Making “Cloud First” a Reality for Malaysia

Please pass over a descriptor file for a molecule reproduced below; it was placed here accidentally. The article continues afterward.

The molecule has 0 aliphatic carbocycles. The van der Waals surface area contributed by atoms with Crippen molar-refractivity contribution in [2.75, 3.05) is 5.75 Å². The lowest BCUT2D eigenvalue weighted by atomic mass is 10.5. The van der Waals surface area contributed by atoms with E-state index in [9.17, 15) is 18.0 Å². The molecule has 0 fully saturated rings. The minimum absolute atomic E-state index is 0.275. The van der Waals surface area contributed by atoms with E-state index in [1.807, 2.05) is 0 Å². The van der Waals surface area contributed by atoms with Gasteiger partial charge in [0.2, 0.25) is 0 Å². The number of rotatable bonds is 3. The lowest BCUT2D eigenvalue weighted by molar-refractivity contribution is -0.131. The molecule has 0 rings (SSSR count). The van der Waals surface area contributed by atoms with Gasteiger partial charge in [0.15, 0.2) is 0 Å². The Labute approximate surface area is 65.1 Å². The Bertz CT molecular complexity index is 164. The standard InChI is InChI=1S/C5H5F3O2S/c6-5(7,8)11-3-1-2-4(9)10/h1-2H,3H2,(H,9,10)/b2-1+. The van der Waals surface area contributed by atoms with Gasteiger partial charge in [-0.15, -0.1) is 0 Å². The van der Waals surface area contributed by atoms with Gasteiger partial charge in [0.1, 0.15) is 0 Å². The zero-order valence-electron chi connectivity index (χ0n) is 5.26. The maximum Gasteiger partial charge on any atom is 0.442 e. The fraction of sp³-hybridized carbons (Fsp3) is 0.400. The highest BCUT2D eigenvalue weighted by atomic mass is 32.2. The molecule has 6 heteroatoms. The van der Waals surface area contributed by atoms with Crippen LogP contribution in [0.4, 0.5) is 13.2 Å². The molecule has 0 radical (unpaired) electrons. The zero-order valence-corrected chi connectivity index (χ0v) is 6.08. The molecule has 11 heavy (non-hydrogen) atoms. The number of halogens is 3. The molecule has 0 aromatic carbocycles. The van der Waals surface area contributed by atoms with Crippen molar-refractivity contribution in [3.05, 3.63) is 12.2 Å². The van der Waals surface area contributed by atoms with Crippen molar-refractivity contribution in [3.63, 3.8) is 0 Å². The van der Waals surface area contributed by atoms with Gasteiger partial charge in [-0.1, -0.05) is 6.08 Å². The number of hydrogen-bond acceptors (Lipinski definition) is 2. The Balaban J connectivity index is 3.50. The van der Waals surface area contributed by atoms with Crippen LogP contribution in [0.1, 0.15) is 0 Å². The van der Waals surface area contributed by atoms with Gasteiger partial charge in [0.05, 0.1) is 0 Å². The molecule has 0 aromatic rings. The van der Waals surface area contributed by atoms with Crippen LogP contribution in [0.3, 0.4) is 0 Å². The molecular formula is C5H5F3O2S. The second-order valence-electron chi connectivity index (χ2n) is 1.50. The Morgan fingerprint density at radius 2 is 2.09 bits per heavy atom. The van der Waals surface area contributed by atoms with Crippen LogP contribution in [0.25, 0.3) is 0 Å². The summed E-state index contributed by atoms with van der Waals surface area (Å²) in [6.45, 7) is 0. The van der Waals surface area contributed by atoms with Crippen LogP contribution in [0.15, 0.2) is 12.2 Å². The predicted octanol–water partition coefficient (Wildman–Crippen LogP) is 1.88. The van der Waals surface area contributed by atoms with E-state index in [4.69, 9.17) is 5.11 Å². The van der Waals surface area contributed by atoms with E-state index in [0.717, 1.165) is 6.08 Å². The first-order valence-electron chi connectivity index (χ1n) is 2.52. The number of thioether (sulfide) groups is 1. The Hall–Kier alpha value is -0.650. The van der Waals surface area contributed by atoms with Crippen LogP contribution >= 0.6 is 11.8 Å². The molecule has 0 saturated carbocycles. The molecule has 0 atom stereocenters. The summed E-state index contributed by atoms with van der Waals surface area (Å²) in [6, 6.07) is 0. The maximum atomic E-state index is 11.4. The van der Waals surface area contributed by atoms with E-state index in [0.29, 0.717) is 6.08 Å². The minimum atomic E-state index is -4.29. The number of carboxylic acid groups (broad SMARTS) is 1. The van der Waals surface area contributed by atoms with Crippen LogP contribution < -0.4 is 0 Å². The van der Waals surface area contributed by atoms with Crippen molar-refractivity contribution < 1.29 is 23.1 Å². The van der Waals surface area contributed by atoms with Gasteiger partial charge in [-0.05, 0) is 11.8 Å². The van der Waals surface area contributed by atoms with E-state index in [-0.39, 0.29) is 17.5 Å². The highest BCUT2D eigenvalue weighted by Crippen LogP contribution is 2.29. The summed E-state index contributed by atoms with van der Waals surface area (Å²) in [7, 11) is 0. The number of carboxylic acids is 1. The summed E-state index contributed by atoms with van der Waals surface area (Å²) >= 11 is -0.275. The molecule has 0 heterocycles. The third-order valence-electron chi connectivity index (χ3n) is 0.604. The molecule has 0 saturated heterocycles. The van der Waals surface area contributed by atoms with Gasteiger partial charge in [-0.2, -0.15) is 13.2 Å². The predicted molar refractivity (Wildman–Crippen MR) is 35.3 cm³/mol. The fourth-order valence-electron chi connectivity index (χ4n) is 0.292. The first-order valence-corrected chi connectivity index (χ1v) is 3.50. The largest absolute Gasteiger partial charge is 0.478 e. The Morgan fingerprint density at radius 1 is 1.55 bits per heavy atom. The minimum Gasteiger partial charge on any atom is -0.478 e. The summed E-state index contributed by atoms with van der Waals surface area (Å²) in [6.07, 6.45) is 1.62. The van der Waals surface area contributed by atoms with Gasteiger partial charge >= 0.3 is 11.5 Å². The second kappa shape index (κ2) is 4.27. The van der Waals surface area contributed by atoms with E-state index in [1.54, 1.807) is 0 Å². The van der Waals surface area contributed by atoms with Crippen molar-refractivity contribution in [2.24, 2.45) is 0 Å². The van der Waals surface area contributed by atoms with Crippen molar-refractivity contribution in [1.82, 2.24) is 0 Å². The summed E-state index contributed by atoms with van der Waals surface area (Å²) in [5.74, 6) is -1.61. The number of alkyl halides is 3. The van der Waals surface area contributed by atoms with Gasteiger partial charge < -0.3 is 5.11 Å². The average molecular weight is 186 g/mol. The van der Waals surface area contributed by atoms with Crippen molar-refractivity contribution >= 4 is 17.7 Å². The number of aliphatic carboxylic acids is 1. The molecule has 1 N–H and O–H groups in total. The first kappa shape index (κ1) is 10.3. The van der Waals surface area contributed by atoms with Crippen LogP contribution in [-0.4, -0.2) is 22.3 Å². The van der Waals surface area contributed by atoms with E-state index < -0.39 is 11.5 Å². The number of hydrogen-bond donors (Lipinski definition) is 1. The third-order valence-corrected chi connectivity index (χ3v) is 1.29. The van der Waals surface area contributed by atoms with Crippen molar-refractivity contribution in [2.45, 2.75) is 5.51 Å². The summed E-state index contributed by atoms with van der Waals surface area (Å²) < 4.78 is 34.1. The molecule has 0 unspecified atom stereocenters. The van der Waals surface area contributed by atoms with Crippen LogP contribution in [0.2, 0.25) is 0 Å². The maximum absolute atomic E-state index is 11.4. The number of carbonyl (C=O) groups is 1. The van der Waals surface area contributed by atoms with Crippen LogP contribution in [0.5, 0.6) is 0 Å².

With Malaysia embarking on its “Cloud First” strategy to accelerate the Digital Economy, the public and private sectors together with the rakyat can expect more digital transformation initiatives that would make Malaysia a more productive, operationally efficient and conducive country to live in. The “Cloud First” strategy was first introduced by Prime Minister Datuk Seri Najib Razak after chairing the 29th MSC Malaysia Implementation Council Meeting in October last year. “Cloud adoption will enable the government to rapidly deliver innovative public sector services to the rakyat without incurring high levels of capital expenditure to invest in IT infrastructure such as data centres, servers and storage,” said Datuk Seri Najib. Greater adoption of cloud services is also expected to benefit the government from state-of-the-art security infrastructure as well as collaborative platforms that would ease services deployment amongst government agencies and also with the rakyat. “This enables the government to allocate resources for more impactful programmes for the rakyat. With this strategy in place, there is no doubt the government is taking the lead in embracing digital transformation,” he added. The “Cloud First” strategy is defined as a method of faster delivery of information technology services like data sharing and online transactions in which resources are retrieved from the Internet through web-based tools and applications, as opposed to a direct connection to a server. In addition, there is usually less capital expenditure as opposed to more than a decade ago when there was a need to invest in traditional IT infrastructures such as servers and storage. The Malaysian Government can also facilitate the adoption of Cloud by the private sector. Earlier this month, the Malaysia Digital Economy Corporation (MDEC) together with Malaysian Investment Development Authority (MIDA) announced the Digital Transformation Acceleration Programme (DTAP) aimed at providing Malaysian companies with a structured approach to digital transformation. Established for large corporations and mid-tier companies, DTAP is an outcome-driven programme aimed at encourage them to embrace emerging digital technologies for greater productivity and operational efficiencies, while reducing foreign labour dependency and to explore new sources of growth. “Digital disruption is inevitable; it is the way of the world now. It is imperative for businesses to embrace the cloud to successfully integrate digital technologies to their business processes,” said MDEC chief executive officer Datuk Yasmin Mahmood at the event. MIDA chief executive officer Dato’ Azman Mahmud concurred. “MIDA has been working with MDEC to structure the DTAP towards lifting Malaysian industry players in the priority sectors to assist them in their digital adoption journey,” he added. Although the growth of the digital economy and the journey to the cloud bring about various benefits, there is also a need to relook at how services and operations are managed. This stems from the reality that, with technology moving so fast and constantly evolving, the necessary public policies need to be implemented to address new opportunities and challenges. This situation is confounding governments throughout the world. The United States was one of the world’s first countries to be proactive and, recently, its CLOUD (Clarifying Lawful overseas Use of Data) Act was signed into law. The CLOUD Act is said to be a framework to address the “tricky balance” of the protection of fundamental individual privacy rights and cross-border data access by law enforcement agencies from various governments. Similarly for Malaysia, for government and businesses to continuously digitally transform and for the country to emerge as a regional leader in cloud services, we would also need to look at enacting the relevant public policies through the issuance of progressive guidelines

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